"I don't know why I'm not scared at all." These are the words of Troy Duffy, an East Coast-bred dreamer who moved to Los Angeles to pursue his music career, found himself suddenly thrust from bouncing and bartending into a nearly million-dollar-deal with Miramax Films, and survived, barely, the Hollywood lion's den for a few horrifying years. But there's a reason Duffy wasn't scared, despite having every reason to be: the man is a psychopathic egomaniac and substance abuser. At least, that's what his friends have to say about him in the documentary Overnight.
Okay, co-directors Mark Brian Smith & Tony Montana aren't friends with Duffy anymore, but they were when they began shooting an eventual 350 hours of footage to document Duffy's assault on Hollywood. Duffy was working at J. Sloan's, a Los Angeles dive bar, when a friend managed to get Duffy's script The Boondock Saints into powerful hands. After an intense bidding war, Miramax chief Harvey Weinstein laid out the deal, which included, among other perks, a promise to purchase J. Sloan's for Troy and his brother Taylor. Immediately, Troy got to work...congratulating himself for his greatness and success.
Hollywood helped: Smith and Montana show us a backyard "film deal barbeque" attended by Mark Wahlberg and John Goodman, followed by a parade of well-known actors tromping through the now hip J. Sloan's: Jake Busey, Jeff Goldblum, Patrick Swayze, Vincent D'Onofrio. As pre-production and casting proceed, Duffy positions his band The Brood for a record deal to complement their contribution to the film's soundtrack. Full of lofty promises of lifelong employment, Duffy consistently reassures Taylor (the arguable heart of the band), Smith and Montana (the band's one-time co-managers), and three others who comprise Duffy's so-called "the Syndicate" with pep talks that wouldn't sound out of place coming from General Patton. A record deal follows the movie deal, as does a "record deal celebration" in Cabo San Lucas.
In fact, Duffy exudes a lunatic confidence. Over an apparently sober breakfast, smoking and swearing up a storm next to his wide-eyed teenage brother, Duffy delivers a rant that reeks of delusion: "If our music in this film is embraced, we will have accomplished something that no on else in the history of this fucking world has ever done: be accepted on a huge scale in both mediums of film and music." For his part, former Doobie Brother and music producer Jeff "Skunk" Baxter describes The Brood as "if the Beatles could meet Alice in Chains," but he's quicker to sing the praises of Taylor rather than Troy, who consistently belittles his bandmates by reminding them they'd be nowhere without him.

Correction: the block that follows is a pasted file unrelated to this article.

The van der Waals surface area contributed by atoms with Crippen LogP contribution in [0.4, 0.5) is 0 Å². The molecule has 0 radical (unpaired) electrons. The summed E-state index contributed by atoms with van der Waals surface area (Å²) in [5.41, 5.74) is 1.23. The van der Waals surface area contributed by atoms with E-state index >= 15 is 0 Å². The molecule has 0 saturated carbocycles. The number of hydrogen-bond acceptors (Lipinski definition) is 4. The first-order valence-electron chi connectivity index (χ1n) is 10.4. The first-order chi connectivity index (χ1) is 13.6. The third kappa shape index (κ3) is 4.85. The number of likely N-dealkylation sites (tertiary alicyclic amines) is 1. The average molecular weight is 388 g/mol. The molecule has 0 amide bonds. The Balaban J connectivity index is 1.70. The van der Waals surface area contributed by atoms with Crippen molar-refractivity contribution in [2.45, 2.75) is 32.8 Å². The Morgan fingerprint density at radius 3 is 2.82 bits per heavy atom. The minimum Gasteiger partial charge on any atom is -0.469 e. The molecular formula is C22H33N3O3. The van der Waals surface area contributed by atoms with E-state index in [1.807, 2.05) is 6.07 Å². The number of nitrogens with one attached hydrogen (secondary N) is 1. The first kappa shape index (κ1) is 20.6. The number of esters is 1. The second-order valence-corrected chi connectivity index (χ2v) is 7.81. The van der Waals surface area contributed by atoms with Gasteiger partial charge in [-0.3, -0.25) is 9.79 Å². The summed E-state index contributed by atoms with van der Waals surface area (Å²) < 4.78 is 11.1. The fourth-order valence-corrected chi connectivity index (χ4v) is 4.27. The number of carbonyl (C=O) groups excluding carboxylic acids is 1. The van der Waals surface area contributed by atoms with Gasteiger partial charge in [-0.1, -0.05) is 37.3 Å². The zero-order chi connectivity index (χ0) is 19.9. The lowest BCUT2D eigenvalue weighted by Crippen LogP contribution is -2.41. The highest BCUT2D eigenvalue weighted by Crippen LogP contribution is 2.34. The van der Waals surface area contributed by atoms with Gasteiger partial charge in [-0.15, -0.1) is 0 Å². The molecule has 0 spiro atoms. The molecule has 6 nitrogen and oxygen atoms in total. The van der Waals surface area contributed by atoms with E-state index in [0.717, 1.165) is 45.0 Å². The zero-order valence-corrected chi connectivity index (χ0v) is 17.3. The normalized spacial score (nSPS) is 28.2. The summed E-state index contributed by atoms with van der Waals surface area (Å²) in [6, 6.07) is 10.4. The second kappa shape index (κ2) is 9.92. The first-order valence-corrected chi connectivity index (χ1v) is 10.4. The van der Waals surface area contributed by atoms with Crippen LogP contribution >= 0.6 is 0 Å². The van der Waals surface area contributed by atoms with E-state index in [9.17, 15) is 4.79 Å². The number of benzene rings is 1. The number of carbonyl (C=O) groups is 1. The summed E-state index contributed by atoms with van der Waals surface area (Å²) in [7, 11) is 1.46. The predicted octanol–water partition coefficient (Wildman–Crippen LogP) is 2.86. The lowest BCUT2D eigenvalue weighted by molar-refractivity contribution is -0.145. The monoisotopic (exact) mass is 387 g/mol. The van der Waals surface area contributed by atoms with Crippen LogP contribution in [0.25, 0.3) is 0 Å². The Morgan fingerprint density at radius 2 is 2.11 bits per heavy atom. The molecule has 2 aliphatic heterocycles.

Critical of everyone but himself, Duffy slowly but surely squanders his opportunity with Miramax by alienating Weinstein and bogging down development with unreasonable demands. Finding himself in turnaround and then cut loose completely, Duffy finds himself blackballed by a Harvey-fearing town and at the mercy of whatever deal he can get. Through it all, he maintains that he has the companies right where he wants them. Needless to say, complications ensue with the record deal, and Duffy's alcohol-fueled downward spiral alienates everyone in his life, including his helpless family. An attempted emotional intervention by Taylor falls on deaf ears.
The cruelties of Overnight are so thorough as essentially to decimate the humor, but the film resonates with irony. Early on, Paul Reubens submits to an unintentially parodic audition marked by Duffy enthusiastically plumbing the emotional depths of one of his Tarantinoid homopohobic slurs. A giddy William Morris agent admits of Hollywood, "Rome has nothing on us!" When a broken Duffy wins an audience with a small Boston University film class, his "no one understands me" mantra hits a darkly amusing low. Long after being dumped by Miramax, Duffy sports a Boondock Saints hat stamped with the Miramax Films logo; if Duffy means the fashion choice to be ironic, I suppose he succeeds.
Film buffs probably already know that Boondock Saints bombed as a theatrical release but found new life as a home-video cult hit. The film's interest, though, isn't so much in "what" as "how" and "why" so much potential could be so thoroughly dissipated. Overnight, with its rough but pervasive all-access DV footage, puts one in mind of Metallica: Some Kind of Monster, but without the crucial psychoanalyst. In the end, Smith and Montana don't even try to hide that Overnight is their hatchet-job revenge on the man who first betrayed their confidence. A film-ending epigram about success implies that it only brought out Duffy's dormant true colors. Overnight is guiltily mesmerizing; if it's instructive at all, it's as a cautionary tale of the fatality of lost perspective.